Timing is key. Some of the land in the Marcellus region has been leased for generations, with the leases renewed every five or ten years for a few dollars an acre. Extracting the gas didn’t become commercially viable until 2005 and later, as techniques improved. Acreage that might have been leased at $2 an acre in 2000 and $30 an acre in 2005 commanded $2,400 an acre in 2008. Some signing bonuses have reached $7,000 an acre in red-hot Bradford County, with royalties as high as 20%. “We entertained offers for five years,” says Jackie Root, a Tioga County farmer who has become a homegrown gas guru.

When a landman approached the Roots in 2000 with a lease offer of $2 an acre, Jackie first did a little digging, talking with neighbors, tracking seismic testing around the county and snooping at the courthouse to gauge leasing activity. Five years later, after four months of bargaining, Jackie struck a deal that included 35 landowners and 3,800 acres—and, like many in Shale Land, embarked on a second career. Since 2005, R&R Energy Consulting has negotiated many deals for landowner groups.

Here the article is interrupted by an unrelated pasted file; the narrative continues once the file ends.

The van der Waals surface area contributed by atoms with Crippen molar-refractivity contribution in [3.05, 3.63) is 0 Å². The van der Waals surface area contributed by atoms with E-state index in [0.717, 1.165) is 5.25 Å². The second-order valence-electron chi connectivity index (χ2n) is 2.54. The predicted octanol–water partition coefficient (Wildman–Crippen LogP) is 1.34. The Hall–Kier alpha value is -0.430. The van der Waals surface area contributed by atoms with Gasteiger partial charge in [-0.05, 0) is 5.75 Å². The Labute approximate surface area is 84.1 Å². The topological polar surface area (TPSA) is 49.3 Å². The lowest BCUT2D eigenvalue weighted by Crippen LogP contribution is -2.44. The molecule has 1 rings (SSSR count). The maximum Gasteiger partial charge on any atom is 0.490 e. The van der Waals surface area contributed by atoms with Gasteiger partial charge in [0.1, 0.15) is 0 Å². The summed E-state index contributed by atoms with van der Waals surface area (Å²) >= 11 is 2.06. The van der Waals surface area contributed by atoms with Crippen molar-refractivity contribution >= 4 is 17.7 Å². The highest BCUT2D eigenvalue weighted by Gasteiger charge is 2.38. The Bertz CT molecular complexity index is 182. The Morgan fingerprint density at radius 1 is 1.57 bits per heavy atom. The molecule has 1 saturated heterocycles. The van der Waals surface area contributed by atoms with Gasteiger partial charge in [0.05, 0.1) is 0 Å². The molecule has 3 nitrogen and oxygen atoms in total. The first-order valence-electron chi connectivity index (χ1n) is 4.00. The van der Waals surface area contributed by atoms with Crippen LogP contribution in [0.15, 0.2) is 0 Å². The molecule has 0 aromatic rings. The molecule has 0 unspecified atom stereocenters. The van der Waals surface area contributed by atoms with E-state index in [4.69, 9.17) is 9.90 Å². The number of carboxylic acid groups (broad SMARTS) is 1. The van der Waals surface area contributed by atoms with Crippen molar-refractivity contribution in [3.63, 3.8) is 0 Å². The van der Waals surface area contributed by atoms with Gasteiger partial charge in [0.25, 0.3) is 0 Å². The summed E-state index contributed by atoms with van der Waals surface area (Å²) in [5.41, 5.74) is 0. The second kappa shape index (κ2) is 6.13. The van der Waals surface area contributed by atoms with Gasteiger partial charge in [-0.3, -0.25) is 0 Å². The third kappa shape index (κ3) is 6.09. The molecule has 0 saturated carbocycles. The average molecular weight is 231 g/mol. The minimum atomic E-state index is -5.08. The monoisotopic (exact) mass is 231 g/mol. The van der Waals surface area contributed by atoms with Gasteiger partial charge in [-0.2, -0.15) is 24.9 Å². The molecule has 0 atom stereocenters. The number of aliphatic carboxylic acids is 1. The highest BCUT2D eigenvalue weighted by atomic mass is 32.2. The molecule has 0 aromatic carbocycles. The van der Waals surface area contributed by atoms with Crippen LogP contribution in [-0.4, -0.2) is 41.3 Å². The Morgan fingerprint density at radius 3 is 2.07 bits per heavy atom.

A standard lease will typically grant permission to the energy company for all manner of things—to run a pipeline through the property, for instance, or to use the land for gas storage. These and similar items should be negotiated separately, with compensation for each. Royalties should not have fees deducted for transportation or other costs. And landowners will want assurance that drinking water will be tested pre- and post-drilling, with any adverse effects remediated. By the time Roger Chilson, a tax preparer in Covington, Pa., finished negotiating a lease for his 10-acre farm, the number of addenda reached 34—and that is typical.

Severed rights

You don’t have to own land in Tioga County—or Louisiana or Texas—to hit a natural-gas jackpot. In parts of the country with a long energy history, it’s common for oil, gas or mineral rights to be “severed” from the land on top, as parents pass the rights on to kids—who divide them up among their heirs—while ownership of the surface takes a different path.

Pam Cooner, 42, an occupational therapist in Houston, has collected about $15,000 in the past year for a fractional ownership of mineral rights in the Eagle Ford Shale, in south Texas. Cooner was surprised when contacted by a landman about the rights. She didn’t know she’d inherited them—as had 13 other distant family members. In August, Cooner got a $400 royalty check for rights on another property, owned jointly with a different, non-family group—again, a total surprise. “Apparently, my great-grandfather went around buying up these [rights], but we never knew we owned them.”